Much like quiet, middle-aged baby boomers peacefully residing in some of the world's largest cities, families of some galaxies also have a hidden wild youth that they only now are revealing for the first time, according to research by astronomers at Texas A&M University.

In ongoing observations of one of the Universe's earliest, most distant cluster of galaxies using NASA's Spitzer Space Telescope, an international team of researchers led by Texas A&M's Dr. Kim-Vy Tran has discovered that a significant fraction of those ancient galaxies are still actively forming stars.

Tran, an assistant professor in the Texas A&M Department of Physics and Astronomy and member of the George P. and Cynthia Woods Mitchell Institute for Fundamental Physics and Astronomy, and her team have spent the past 4 months analyzing images taken from the Multiband Imaging Photometer for Spitzer (MIPS), essentially looking back in time nearly 10 billion years at a high red-shift cluster known as CLG J02182-05102. Mere months after first discovering the cluster and the fact that it is shockingly "modern" in its appearance and size despite being observed just 4 billion years after the Big Bang, the Texas A&M-led team was able to determine that the galaxy cluster produces hundreds to thousands of new stars every year -- a far higher birthrate than what is present in nearby galaxies.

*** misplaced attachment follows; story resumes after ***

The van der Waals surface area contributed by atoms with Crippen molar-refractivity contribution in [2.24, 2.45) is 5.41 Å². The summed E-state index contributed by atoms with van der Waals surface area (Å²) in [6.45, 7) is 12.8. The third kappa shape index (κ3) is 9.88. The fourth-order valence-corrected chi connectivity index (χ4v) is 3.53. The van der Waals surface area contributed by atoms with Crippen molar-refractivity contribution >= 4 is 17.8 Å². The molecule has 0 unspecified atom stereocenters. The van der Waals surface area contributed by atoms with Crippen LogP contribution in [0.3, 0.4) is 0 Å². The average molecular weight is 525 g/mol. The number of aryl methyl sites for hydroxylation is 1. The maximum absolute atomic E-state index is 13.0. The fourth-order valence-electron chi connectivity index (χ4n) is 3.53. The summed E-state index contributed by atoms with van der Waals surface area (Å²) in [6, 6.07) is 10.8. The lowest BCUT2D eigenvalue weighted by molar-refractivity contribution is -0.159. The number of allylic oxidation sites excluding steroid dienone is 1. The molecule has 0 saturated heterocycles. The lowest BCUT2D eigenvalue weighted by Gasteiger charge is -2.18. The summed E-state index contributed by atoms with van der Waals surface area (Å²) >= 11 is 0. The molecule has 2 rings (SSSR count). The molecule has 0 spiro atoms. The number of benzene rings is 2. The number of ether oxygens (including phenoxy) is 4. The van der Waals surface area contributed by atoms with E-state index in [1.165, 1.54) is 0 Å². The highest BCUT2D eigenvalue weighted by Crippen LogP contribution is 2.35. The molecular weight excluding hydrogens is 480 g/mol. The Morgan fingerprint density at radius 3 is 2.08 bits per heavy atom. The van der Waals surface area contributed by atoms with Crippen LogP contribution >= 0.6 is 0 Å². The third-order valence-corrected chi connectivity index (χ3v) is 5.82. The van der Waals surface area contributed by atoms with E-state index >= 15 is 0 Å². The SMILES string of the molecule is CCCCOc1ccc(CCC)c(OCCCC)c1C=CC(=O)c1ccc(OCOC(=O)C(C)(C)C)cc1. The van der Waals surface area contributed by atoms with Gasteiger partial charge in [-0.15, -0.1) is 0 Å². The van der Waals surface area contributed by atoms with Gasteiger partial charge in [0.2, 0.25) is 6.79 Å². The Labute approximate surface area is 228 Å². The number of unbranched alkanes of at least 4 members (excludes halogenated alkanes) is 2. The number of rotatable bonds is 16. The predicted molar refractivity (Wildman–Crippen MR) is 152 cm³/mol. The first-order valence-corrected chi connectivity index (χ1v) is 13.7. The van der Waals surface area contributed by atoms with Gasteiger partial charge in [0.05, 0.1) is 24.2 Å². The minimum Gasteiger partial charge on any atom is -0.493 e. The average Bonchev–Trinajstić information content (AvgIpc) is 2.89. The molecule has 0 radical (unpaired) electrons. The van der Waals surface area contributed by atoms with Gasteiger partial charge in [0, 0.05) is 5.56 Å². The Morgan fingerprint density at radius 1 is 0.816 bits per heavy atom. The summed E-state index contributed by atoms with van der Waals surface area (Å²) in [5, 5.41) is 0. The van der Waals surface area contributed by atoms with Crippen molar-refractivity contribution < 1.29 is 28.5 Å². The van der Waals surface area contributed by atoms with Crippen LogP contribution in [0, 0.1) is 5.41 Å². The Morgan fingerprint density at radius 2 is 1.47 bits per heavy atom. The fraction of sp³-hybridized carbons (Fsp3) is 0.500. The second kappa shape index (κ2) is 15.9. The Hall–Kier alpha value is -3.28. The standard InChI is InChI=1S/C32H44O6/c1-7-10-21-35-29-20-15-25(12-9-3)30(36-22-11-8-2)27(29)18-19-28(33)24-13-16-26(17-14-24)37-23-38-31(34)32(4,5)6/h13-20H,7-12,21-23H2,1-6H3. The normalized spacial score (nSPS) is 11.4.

What is particularly striking, according to Tran, is the fact that the stellar birthrate is higher in the cluster's center than at the cluster's edges -- the exact opposite of what happens in our local portion of the Universe, where the cores of galaxy clusters are known to be galactic graveyards full of massive elliptical galaxies composed of old stars.

"A well-established hallmark of galaxy evolution in action is how the fraction of star-forming galaxies decreases with increasing galaxy density," explains Tran, lead author of the team's study which appears in The Astrophysical Journal Letters. "In other words, there are more star-forming galaxies in the field than in the crowded cores of galaxy clusters. However, in our cluster, we find many galaxies with star-formation rates comparable to their cousins in the lower-density field environment."